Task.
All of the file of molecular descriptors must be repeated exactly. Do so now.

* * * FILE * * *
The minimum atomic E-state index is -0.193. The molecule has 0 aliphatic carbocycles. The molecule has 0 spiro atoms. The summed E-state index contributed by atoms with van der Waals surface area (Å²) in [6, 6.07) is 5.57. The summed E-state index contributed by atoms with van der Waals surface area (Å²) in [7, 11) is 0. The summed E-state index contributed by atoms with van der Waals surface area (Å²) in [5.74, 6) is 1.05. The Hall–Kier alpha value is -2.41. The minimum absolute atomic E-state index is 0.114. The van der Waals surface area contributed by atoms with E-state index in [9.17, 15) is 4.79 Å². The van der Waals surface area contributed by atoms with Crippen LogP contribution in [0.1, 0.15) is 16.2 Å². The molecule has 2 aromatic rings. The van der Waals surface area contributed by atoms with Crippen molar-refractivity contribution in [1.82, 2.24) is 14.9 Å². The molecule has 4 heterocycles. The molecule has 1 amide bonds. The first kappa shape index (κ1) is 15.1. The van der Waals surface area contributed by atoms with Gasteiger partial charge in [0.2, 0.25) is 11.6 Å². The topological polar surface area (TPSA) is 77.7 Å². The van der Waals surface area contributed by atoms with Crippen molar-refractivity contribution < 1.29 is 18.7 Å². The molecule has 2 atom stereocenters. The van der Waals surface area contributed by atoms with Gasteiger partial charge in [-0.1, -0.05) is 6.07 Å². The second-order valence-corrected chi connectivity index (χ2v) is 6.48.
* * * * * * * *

The minimum atomic E-state index is -0.193. The molecule has 0 aliphatic carbocycles. The molecule has 0 spiro atoms. The summed E-state index contributed by atoms with van der Waals surface area (Å²) in [6, 6.07) is 5.57. The summed E-state index contributed by atoms with van der Waals surface area (Å²) in [7, 11) is 0. The summed E-state index contributed by atoms with van der Waals surface area (Å²) in [5.74, 6) is 1.05. The Hall–Kier alpha value is -2.41. The minimum absolute atomic E-state index is 0.114. The van der Waals surface area contributed by atoms with E-state index in [9.17, 15) is 4.79 Å². The van der Waals surface area contributed by atoms with Crippen LogP contribution in [0.1, 0.15) is 16.2 Å². The molecule has 2 aromatic rings. The van der Waals surface area contributed by atoms with Crippen molar-refractivity contribution in [1.82, 2.24) is 14.9 Å². The molecule has 4 heterocycles. The molecule has 1 amide bonds. The first kappa shape index (κ1) is 15.1. The van der Waals surface area contributed by atoms with Gasteiger partial charge in [0.2, 0.25) is 11.6 Å². The topological polar surface area (TPSA) is 77.7 Å². The van der Waals surface area contributed by atoms with Crippen molar-refractivity contribution < 1.29 is 18.7 Å². The molecule has 2 atom stereocenters. The van der Waals surface area contributed by atoms with Gasteiger partial charge in [-0.1, -0.05) is 6.07 Å². The second-order valence-corrected chi connectivity index (χ2v) is 6.48.